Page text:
Tag Archives: alexander

INTERESTING FACTS FIGURES AND QUOTES, EPISODE 31

Copyright@shravancharitymission

 

There is a tendency in India if something is good, mix some kind of politics in it and destroy it. After all politics is the will of the people.

Double, double, toil and trouble; fire burn and cauldron bubble.‘ is one of the most famous lines in English literature. These lines are spoken in unison by three witches who predict Macbeth’s future throughout the play. These lines show how what the witches say can have double meanings and can be contradictory.

Non-violence is the first article of my faith. It is also the last article of my creed—Mahatma Gandhi.

A country has a trade-deficit when it imports more than it exports. Trump thinks of it as as something bad which it is not. I run a trade deficit with my domestic help and my local grocery store. I buy more from them then they do from me.

The greater misfortune is that the Englishmen and their Indian associates in the administration of the country do not know that they are engaged in a crime I have attempted to describe—Mahatma Gandhi in his oral statement on March 18, 1922.

That quintessential American product, the I-Phone, uses parts from 43 countries. As local products rise in price because of expensive foreign parts, price rise, demand goes down, jobs are lost and everyone is worse off.

According to a German philosopher, we are what we eat, as what we eat makes up not just our bodies but also shapes our tastes, inclinations and personality in general.

‘Don’t let the fox guard the hen house’ means don’t assign the duty of protecting or controlling valuable information or resources to someone who is likely to exploit that opportunity.

The proverb ‘fence eating the crop’ comes from a skepticism of those who break laws they are supposed to uphold.

When you are finished changing, you are finished—Benjamin Franklin.

The Kingdom of Nepal stands out today as the only Hindu Kingdom in the world whose independence is recognised by England, France, Italy and other great powers—Vinayak Damodar Savarkar, 1937.

One cannot believe that Indians are in any way inferior to the Japanese in intellectual capacity. The most effective difference between these two eastern peoples is that whereas India lies at the mercy of the British, Japan has been spared the shadow of domination—Rabindranath Tagore, 1941.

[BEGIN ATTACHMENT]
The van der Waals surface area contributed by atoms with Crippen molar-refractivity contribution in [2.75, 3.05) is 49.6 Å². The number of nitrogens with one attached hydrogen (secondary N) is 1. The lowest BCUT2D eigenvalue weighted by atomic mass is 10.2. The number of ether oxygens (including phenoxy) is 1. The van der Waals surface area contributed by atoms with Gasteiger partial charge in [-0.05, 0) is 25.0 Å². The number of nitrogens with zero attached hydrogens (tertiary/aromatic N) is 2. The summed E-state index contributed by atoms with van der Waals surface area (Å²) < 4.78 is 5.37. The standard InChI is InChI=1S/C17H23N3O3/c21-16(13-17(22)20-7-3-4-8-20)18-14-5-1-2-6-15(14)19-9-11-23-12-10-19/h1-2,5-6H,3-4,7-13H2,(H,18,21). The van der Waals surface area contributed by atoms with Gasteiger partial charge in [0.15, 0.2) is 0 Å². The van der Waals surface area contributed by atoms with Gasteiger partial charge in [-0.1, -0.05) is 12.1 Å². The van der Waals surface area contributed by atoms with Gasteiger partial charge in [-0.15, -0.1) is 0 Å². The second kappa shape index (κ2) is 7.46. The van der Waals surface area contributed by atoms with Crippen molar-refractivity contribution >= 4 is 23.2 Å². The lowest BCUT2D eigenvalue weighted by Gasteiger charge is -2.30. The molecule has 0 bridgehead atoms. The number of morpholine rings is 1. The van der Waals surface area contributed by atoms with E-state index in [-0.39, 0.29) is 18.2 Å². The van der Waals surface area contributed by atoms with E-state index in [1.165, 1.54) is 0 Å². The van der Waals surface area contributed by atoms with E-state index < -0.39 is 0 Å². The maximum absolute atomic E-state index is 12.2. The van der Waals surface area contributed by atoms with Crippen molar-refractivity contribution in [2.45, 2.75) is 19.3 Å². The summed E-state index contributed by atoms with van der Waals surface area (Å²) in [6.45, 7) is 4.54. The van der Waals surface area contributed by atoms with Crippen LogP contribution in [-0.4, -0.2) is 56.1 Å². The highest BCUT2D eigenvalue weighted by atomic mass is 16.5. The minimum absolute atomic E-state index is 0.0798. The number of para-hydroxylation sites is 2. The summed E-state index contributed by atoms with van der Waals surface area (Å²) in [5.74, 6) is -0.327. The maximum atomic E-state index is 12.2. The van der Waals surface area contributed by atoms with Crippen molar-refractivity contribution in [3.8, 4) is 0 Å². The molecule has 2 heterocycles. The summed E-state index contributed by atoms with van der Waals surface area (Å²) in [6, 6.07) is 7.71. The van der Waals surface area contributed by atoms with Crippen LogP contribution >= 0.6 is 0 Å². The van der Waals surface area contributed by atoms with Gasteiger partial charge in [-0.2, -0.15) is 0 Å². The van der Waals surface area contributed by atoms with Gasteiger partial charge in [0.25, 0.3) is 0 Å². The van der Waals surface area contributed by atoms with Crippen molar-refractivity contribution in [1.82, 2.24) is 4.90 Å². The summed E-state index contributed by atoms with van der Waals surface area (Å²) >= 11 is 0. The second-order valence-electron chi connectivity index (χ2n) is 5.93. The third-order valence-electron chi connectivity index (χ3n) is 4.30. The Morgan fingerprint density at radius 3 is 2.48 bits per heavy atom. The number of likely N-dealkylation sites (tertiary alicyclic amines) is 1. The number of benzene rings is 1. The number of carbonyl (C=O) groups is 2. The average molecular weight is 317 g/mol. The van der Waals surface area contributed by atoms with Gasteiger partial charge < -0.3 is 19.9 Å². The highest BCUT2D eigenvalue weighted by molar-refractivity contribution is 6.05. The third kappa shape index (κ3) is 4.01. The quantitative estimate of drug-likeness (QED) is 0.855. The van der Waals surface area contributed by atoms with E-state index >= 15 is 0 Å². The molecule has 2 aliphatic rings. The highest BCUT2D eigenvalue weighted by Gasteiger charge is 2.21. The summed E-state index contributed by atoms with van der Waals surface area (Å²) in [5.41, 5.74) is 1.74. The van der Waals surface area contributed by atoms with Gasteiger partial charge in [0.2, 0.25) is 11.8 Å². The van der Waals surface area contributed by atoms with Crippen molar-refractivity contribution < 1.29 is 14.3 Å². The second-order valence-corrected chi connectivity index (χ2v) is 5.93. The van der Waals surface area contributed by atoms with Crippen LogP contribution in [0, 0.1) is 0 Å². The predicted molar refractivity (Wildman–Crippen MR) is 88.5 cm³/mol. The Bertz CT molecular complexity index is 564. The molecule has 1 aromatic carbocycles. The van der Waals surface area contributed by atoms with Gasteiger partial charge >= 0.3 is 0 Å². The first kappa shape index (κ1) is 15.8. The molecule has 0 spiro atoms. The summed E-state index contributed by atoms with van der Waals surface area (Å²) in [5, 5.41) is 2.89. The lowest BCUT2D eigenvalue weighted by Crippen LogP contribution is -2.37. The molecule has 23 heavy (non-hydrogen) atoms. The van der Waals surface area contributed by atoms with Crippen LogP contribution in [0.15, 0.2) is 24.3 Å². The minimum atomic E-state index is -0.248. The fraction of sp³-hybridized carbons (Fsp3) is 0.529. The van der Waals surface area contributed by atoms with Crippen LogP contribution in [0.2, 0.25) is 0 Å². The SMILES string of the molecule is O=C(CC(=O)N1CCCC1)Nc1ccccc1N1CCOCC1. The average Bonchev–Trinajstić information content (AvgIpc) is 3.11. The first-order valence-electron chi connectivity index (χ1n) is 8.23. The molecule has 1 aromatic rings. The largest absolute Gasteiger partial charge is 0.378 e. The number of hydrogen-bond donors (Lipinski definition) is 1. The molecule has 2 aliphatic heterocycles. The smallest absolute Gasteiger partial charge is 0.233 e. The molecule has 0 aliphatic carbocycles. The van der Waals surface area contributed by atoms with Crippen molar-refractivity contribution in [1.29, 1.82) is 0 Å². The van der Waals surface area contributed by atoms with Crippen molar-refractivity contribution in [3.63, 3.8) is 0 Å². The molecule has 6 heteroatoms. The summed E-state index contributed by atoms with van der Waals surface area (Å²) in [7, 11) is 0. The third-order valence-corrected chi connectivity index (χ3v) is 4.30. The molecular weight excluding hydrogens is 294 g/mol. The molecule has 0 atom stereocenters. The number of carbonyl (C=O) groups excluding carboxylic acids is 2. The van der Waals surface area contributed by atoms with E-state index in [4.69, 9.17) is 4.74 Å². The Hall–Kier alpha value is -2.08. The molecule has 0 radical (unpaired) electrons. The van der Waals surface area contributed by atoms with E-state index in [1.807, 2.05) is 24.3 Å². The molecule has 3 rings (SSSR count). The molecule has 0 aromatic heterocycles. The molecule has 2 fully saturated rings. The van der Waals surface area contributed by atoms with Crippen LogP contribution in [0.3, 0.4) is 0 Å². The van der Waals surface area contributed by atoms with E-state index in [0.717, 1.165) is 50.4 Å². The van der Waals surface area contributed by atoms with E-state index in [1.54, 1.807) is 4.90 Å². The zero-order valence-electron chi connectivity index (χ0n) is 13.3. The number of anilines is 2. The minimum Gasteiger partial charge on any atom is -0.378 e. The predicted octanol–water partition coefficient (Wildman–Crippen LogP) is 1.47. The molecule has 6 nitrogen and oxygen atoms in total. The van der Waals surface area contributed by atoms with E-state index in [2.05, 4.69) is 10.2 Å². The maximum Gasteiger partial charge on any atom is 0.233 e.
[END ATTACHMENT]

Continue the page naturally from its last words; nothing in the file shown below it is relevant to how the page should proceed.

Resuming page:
All brands of people are arrayed on Congress Platform. If there can be a magic box which contains a Cobra and a mongoose living together, it is Congress—Pandit Deendayal Upadhyaya.

Britishers were a representative of the West, ruled this country for over a century and, during this period adopted such measures whereby in the minds of our people, a contempt for things Bharatiya and respect for everything Western were subtly created.—Pandit Deendayal Upadhyaya, 1965.

Mother Teresa believed that abortion is the highest form of evil, as it is the killing of a life that has already been conceived.

It is less important, I believe, where you start. It is more important how and what you learn. If the learning is high, the development gradient is steep, and, given time, you can find yourself in a previously unattainable place. I believe the Infosys story is living proof of this—Narayana Murthy.

Sometimes when you have a goal in front of you it is easy to focus. Cyclists have pelotons who give them that focus as to what they should achieve in short bursts—Viswanathan Anand.

China and India have two of the world’s four largest militaries.

The Folger Shakespeare Library is an independent research library on Capitol Hill in Washington, D.C., in the United States. It has the world’s largest collection of the printed works of William Shakespeare, and is a primary repository for rare materials from the early modern period (1500–1750). The library was established by Henry Clay Folger in association with his wife, Emily Jordan Folger. It opened in 1932, two years after his death.

From Alexander onwards, the Greeks, the Turks, the Moguls, the Portuguese, the British, the French, the Dutch, all of them came and looted us, took over what was ours. Yet we have not done this to any other nation. We have not conquered anyone. We have not grabbed their land, their culture, their history and tried to enforce our way of life on them. Why? Because we respect the freedom of others—APJ Abdul Kalam.

No matter how many people support you and help you, when you perform, you are alone—Abhinav Bindra.

I may never be perfect. That’s okay. But I can always be better than I was yesterday—Abinav Bindra.

India imports 90% oil, 100% gold and 100% copper.

There is an old racist saying ‘once you go black you can’t go back’ (a Google search will reveal its meaning).

What makes PM2.5 particles extremely dangerous is their cancerous ability to penetrate human body and stick onto to the insides of the lungs. According to a recent study conducted by IIT Kanpur the mix sources responsible for PM2.5 changes seasonally in the region. In winters vehicular emissions account for 25% of PM2.5; 30% is accounted for by sulphur and nitrogen oxide emissions from vehicles, industry and power generation facilities; 26% comes from burning of wood, cow dung, and agricultural waste for cooking and heating; 8% comes from burning of garbage; 5% from the burning of coal and fly ash; 4% from agricultural and road dust; and 2% from construction dust.

By Kamlesh Tripathi

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https://kamleshsujata.wordpress.com

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Share it if you like it

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Shravan Charity Mission is an NGO that works for poor children suffering from life threatening diseases especially cancer. Our posts are meant for our readers that includes both children and adults and it has a huge variety in terms of content. We also accept donations for our mission. Should you wish to donate for the cause. The bank details are given below: